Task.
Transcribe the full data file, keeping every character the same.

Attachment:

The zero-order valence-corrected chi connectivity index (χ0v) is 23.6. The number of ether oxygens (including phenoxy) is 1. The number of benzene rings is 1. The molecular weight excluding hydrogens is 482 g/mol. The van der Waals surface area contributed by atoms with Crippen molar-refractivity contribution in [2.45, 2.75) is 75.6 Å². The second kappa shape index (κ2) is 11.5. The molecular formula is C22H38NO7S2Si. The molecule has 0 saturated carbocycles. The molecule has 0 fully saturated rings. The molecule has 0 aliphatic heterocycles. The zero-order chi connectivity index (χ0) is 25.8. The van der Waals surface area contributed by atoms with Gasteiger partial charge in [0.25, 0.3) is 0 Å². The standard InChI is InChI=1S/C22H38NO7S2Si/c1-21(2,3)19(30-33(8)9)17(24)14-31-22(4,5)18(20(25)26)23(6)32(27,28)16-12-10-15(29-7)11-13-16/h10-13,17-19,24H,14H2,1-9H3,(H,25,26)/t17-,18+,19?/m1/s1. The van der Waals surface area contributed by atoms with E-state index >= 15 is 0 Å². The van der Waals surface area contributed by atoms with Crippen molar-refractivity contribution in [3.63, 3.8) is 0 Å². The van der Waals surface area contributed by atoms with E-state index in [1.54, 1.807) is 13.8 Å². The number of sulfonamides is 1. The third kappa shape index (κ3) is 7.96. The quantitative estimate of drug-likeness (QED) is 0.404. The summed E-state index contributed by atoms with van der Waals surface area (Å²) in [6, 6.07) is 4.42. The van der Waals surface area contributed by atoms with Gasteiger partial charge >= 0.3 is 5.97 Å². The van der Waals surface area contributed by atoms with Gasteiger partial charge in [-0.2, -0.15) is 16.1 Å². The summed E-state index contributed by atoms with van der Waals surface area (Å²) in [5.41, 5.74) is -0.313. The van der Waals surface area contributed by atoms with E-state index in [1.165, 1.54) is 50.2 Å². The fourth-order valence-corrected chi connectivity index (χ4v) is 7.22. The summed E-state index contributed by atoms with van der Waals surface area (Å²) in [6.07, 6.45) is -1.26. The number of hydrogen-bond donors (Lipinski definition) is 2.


The zero-order valence-corrected chi connectivity index (χ0v) is 23.6. The number of ether oxygens (including phenoxy) is 1. The number of benzene rings is 1. The molecular weight excluding hydrogens is 482 g/mol. The van der Waals surface area contributed by atoms with Crippen molar-refractivity contribution in [2.45, 2.75) is 75.6 Å². The second kappa shape index (κ2) is 11.5. The molecular formula is C22H38NO7S2Si. The molecule has 0 saturated carbocycles. The molecule has 0 fully saturated rings. The molecule has 0 aliphatic heterocycles. The zero-order chi connectivity index (χ0) is 25.8. The van der Waals surface area contributed by atoms with Gasteiger partial charge in [0.25, 0.3) is 0 Å². The standard InChI is InChI=1S/C22H38NO7S2Si/c1-21(2,3)19(30-33(8)9)17(24)14-31-22(4,5)18(20(25)26)23(6)32(27,28)16-12-10-15(29-7)11-13-16/h10-13,17-19,24H,14H2,1-9H3,(H,25,26)/t17-,18+,19?/m1/s1. The van der Waals surface area contributed by atoms with E-state index >= 15 is 0 Å². The van der Waals surface area contributed by atoms with Crippen molar-refractivity contribution in [3.63, 3.8) is 0 Å². The van der Waals surface area contributed by atoms with E-state index in [1.54, 1.807) is 13.8 Å². The number of sulfonamides is 1. The third kappa shape index (κ3) is 7.96. The quantitative estimate of drug-likeness (QED) is 0.404. The summed E-state index contributed by atoms with van der Waals surface area (Å²) in [6, 6.07) is 4.42. The van der Waals surface area contributed by atoms with Gasteiger partial charge >= 0.3 is 5.97 Å². The van der Waals surface area contributed by atoms with Gasteiger partial charge in [-0.2, -0.15) is 16.1 Å². The summed E-state index contributed by atoms with van der Waals surface area (Å²) in [5.41, 5.74) is -0.313. The van der Waals surface area contributed by atoms with E-state index in [1.165, 1.54) is 50.2 Å². The fourth-order valence-corrected chi connectivity index (χ4v) is 7.22. The summed E-state index contributed by atoms with van der Waals surface area (Å²) in [6.07, 6.45) is -1.26. The number of hydrogen-bond donors (Lipinski definition) is 2.